Gertrude Tank was born in Stuttgart, Germany on July 31, 1892. She attended college in Germany and majored in home economics before training to become a nurse at the Babies Hospital in Munich. In 1913, Tank moved to the United States with aspirations to attend the University of Pennsylvania for dentistry, only to find out that they did not accept female students. She instead enrolled at Temple University in Philadelphia and later moved back to Germany where she maintained a private dentistry practice for four years. Tank returned to the United States in 1926, acquired citizenship, and opened her own dental clinic in Philadelphia which she ran for twenty-seven years, focusing primarily on children’s dental care. Tank’s clinic was later moved into a nearby hospital, an environment she did not believe to be suitable for her profession and patients, so she left and accepted an offer to work at Oregon State College.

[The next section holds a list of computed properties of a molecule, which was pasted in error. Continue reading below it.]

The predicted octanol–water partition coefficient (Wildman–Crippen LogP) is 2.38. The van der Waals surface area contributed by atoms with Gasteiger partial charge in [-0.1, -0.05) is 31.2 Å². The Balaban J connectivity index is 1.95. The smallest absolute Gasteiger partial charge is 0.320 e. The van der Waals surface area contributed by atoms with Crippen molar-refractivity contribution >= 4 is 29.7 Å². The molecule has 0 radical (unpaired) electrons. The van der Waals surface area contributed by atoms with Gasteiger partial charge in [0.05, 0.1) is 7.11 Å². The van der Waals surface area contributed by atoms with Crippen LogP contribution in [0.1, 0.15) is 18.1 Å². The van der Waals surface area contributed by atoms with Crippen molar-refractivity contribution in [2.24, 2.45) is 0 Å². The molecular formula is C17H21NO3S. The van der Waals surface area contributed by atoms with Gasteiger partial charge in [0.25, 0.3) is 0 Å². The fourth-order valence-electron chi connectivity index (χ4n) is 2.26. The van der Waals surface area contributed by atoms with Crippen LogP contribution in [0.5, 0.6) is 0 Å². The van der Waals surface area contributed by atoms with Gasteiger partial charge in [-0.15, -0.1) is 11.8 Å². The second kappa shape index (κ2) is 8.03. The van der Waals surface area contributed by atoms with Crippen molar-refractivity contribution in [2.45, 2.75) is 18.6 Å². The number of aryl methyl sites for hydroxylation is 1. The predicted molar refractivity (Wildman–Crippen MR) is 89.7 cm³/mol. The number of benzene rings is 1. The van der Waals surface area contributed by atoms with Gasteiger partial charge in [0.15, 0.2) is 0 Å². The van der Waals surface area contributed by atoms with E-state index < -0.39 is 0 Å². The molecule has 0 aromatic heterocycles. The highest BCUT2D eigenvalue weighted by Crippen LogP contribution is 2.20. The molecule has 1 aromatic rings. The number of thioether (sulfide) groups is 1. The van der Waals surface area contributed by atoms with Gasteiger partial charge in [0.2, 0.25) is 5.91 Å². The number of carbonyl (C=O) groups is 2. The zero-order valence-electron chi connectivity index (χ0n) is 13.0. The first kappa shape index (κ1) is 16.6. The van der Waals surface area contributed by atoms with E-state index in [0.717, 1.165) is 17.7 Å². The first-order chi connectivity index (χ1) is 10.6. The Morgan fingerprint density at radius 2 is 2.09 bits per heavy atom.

While at Oregon State, Tank was the only dentist working in the Department of Food and Nutrition within the School of Home Economics. She focused her research on the effects of trace elements fluoride, selenium and vanadium on cavities. Tank was also an avid mountain climber and hiked the Austrian Alps, Swiss Alps, Colorado Rockies, Canadian Rockies and Mt. Fujiyama. Though she retired in 1965, she continued to stay active in the OSU Nutrition Research Institute as a charter member. Tank was also a member of the American Association for the Advancement of Science, the Association of Oregon State University Retired Persons and the American Association of University Professors. In 1971, she testified at a state hearing in support of statewide fluoridation of drinking water.
Gertrude Tank passed away in Corvallis in October of 1984.